The dataTable component can display Objects in a Collection or an Array where each Object represents one row in the table and columns match instance variables in the Object. This mapping is achieved through the JSF attribute iterator pattern of value and var and introspection. The dataTable can limit the number of rows it displays and CSS styles can be applied to both rows and columns. The following is a screen shot of a fully implemented dataTable within the Webmail application:
DataTable functionality can be greatly extended when combined with the commandSortHeader and dataPaginator components. The commandSortHeader component allows column based sorting by clicking on a column header. The dataPaginator component allows the display of only a small portion of a large dataset. The dataPaginator also provides methods for navigating through the dataset while maintaining the same view size. The dataTable renders an HTML table and the underlying DataTable model can define table header, body and footers which map to theader, tbody and tfooter HTML tags.
The backing bean in this example contains an array of nineteen InventoryItem objects. Each InventoryItem object represents one row in the rendered dataTable component. Each column in the rendered dataTable component represents an instance variable in the InventoryItem object. The following code shows the inventory array constructor in the Table bean class:
The dataTable components' value attribute is assigned to the carInventory Object. This is important as the assigned carInventory Array will be iterated by the variable defined by the var attribute in the dataTable component. The following JSF code shows how the inventory list is assigned to the dataTable:
Columns in a dataTable are defined by the column component. Each column can be bound to an instance variable defined by the var attribute in the dataTable declaration. The following JSF code shows how the first column of the table will be defined:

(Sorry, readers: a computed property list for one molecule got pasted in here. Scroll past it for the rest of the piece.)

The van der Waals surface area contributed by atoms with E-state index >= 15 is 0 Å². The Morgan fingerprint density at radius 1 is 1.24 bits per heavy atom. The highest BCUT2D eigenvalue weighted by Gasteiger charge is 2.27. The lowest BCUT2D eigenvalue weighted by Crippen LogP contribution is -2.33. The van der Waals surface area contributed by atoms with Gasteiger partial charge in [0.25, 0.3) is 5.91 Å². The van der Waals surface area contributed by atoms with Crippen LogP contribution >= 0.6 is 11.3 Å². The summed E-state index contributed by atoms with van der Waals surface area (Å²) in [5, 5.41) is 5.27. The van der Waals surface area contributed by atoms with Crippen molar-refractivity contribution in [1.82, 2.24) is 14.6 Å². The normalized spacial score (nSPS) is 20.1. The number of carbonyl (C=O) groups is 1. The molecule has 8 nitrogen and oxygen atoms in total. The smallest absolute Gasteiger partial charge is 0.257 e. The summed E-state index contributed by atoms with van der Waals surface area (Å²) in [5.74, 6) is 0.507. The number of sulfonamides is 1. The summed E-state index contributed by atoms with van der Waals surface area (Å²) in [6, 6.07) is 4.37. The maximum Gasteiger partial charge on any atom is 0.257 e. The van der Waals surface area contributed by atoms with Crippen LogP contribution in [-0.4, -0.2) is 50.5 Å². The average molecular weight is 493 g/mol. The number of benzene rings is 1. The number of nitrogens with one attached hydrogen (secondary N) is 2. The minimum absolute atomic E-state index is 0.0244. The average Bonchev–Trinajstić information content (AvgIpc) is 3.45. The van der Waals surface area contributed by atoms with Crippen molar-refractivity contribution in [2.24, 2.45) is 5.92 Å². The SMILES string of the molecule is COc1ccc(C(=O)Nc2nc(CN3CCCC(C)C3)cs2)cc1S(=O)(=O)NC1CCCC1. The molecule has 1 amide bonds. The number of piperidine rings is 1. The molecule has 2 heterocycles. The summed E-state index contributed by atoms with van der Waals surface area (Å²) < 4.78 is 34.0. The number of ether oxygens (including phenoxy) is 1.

The column declaration in the above code block has an optional facet declaration. This facet can be named either footer or header and renders the child components in either a theader or tfooter in the rendered HTML table. Any column subcomponents that are not in the named facet will be rendered as row data for the particular column being rendered. In this example we saw how the dataTable component can be used to quickly display data collections. In the next section a dataPaginator component will be added to the dataTable.
The first step in adding a dataPaginator control component to a dataTable is to ensure that the dataTable has a unique id attribute assigned to it and that the number of rows in a page view is set via the rows attribute. The dataPaginator components' for attribute is then set to the dataTable id value, this binds the dataPaginator to the dataTable's model. The next step in adding a dataPaginator is to set the attribute paginator to true, this insures that the control links around defined facet controls will be rendered. The following JSF code snippet is of a dataPaginator control where the fastforward and fastrewind facets will move ahead three pages and the maximum number of pages controls shown at the same time is set to four:
The next step in adding a dataPaginator is to define the facets which will add control links to their child components. There are are six facets which can be optionally implemented; first, last, previous, next, fastforward and fastrewind. The following is the JSF code needed add a first facet which will allow users to click on an image graphic to move to the first page of the dataTable model:
The dataPaginator can also be used for displaying information about the dataTable's model by setting the paginator attribute to false (default value). There are several attributes on the dataPaginator component which allow a developer to bind user defined variable names to the dataTable model:
The following code shows how bound user defined variables can be used to display the dataTable's model state: